Excerpt #101 (Made It Through NANOWRIMO, Successfully!), ROCKING-CHAIR MOON

Beer-Fueled Text to Carly, 2:23 A.M.
—Ben

I’m not behind the plow.
Too late for second-guessing.
I’m in the army now.

 

Fifteen Minutes Later:
Remember Me? Your Sister?
—Carly

I’m still
waiting for that
call, the one you swore you’d
make if the bogeyman ever
came back.

 

Voice Mail, Five Minutes Later:
I Already Called You
—Ben

I made a call, an imaginary one, sure,
not quite like this one, but close.

We had a long conversation,
and it seemed so real I was sure
you could hear my end of it.

I told you about the return of
the red-eyed bullet-toothed man
in a new but all-too-recognizable incarnation
and my solution for losing him.

You tried to talk me out of it.

This time it didn’t work.

 

Burnt Toast
—Ben

It’s all relative, someone said once
(and lots of times since then),
and here at this place
with the misleadingly innocent name of
boot camp,
where everything—sleep, food, freedom,
compassion, individuality, intellect,
everything except the monotonous excesses
of physical activity and foul smells
and fouler language—
exists only like faint shadows
of what I used to take for granted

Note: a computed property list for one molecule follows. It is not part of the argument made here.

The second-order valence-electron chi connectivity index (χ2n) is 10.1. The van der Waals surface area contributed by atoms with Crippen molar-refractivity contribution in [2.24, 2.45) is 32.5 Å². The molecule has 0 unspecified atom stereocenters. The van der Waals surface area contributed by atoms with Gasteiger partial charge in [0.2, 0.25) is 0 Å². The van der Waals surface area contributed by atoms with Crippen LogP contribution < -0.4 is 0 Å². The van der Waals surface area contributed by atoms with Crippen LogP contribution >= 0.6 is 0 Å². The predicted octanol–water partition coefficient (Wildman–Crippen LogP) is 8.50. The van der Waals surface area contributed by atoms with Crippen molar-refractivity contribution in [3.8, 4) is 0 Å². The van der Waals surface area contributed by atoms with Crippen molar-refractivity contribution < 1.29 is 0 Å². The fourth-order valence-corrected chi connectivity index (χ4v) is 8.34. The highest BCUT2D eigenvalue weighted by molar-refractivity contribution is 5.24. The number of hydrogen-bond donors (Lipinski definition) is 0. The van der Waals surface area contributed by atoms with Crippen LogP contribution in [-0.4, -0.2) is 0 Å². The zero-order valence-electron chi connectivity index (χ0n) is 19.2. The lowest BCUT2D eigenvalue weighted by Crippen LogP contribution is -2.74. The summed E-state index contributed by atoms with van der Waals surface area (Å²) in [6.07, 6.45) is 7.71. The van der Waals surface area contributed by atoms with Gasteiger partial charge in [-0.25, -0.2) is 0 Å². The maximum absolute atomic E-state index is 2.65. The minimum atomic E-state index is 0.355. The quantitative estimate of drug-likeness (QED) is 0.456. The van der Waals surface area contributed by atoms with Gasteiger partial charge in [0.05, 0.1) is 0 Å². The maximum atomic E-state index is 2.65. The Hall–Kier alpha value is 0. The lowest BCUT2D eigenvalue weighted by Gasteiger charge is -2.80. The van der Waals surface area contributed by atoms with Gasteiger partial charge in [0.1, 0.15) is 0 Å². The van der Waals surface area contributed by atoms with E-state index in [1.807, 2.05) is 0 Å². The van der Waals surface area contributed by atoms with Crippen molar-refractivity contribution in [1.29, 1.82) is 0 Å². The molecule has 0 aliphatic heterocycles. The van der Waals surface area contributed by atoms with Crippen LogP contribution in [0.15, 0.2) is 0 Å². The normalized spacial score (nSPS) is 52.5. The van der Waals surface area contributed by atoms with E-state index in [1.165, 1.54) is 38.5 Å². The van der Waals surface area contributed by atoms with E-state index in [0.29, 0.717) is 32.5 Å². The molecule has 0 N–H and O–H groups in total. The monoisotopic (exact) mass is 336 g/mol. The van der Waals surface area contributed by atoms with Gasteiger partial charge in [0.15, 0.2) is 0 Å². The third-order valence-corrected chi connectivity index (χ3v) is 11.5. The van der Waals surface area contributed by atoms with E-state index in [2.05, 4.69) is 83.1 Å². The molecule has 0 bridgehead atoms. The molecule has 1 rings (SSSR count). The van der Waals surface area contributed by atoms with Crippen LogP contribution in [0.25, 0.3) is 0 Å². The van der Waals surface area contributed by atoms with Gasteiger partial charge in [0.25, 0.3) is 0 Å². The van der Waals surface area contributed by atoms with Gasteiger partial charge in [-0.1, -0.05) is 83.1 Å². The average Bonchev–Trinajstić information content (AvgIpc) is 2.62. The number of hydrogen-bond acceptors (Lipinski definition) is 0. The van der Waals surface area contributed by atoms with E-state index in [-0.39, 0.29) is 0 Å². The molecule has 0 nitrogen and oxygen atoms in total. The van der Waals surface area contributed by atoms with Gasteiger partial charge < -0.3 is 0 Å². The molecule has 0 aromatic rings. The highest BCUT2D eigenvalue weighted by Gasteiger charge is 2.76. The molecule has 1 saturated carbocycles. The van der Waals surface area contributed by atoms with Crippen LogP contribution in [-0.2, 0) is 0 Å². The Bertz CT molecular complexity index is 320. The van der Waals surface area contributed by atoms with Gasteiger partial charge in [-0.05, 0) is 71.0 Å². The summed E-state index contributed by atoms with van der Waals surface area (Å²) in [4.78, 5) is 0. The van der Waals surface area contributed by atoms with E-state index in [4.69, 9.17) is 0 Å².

in the real world,
I’ve discovered the truth
in that overworked saying.

I remember complaining about sarcastic,
hard-ass professors, nine a.m. classes,
dorm food, separation from my family,
from my friends, from Katie,
but all of that was nothin’.

The bullies who run
this little getaway resort
might come up half-armed
in a battle of the wits,
but they’d eat a lefty professor for lunch
and two more for dinner
and three puke recruits for dessert,

and they’re happy to get us up at four a.m.
for a sleep-deprived interminable round
of aimless marching in the dark and cold,
and when we finally get back to the barracks
our reward is another march,
to the mess hall this time, for runny eggs
and vomit on burnt toast
and a few expletives aimed at
anyone who dawdles,

and sometime in the day,
when we finally get a break
from the tramping
and cursing and soul-searching,
I have to spend time with a bunch of guys
who are just as lonely and empty
and jumpy as I am,

and even if we had anything in common
other than our misery,
no one is in the mood to talk,
and all we can think of is cherishing the days
behind us and counting the ones ahead,
waiting for the hours, minutes,
seconds to pass,
wondering what will come next.

But when the lights finally come up
on this endless production
and I step off its shit-stained stage at last,
I’m afraid I’ll look back at this purgatory
as a peculiar oddball kind of heaven,
as a more-or-less-pleasant jumping-off place
for my descent into hell.

After all, when everything is said and done
and dissected and examined,
you could almost say nothing is absolute.
You could almost say it’s all relative.

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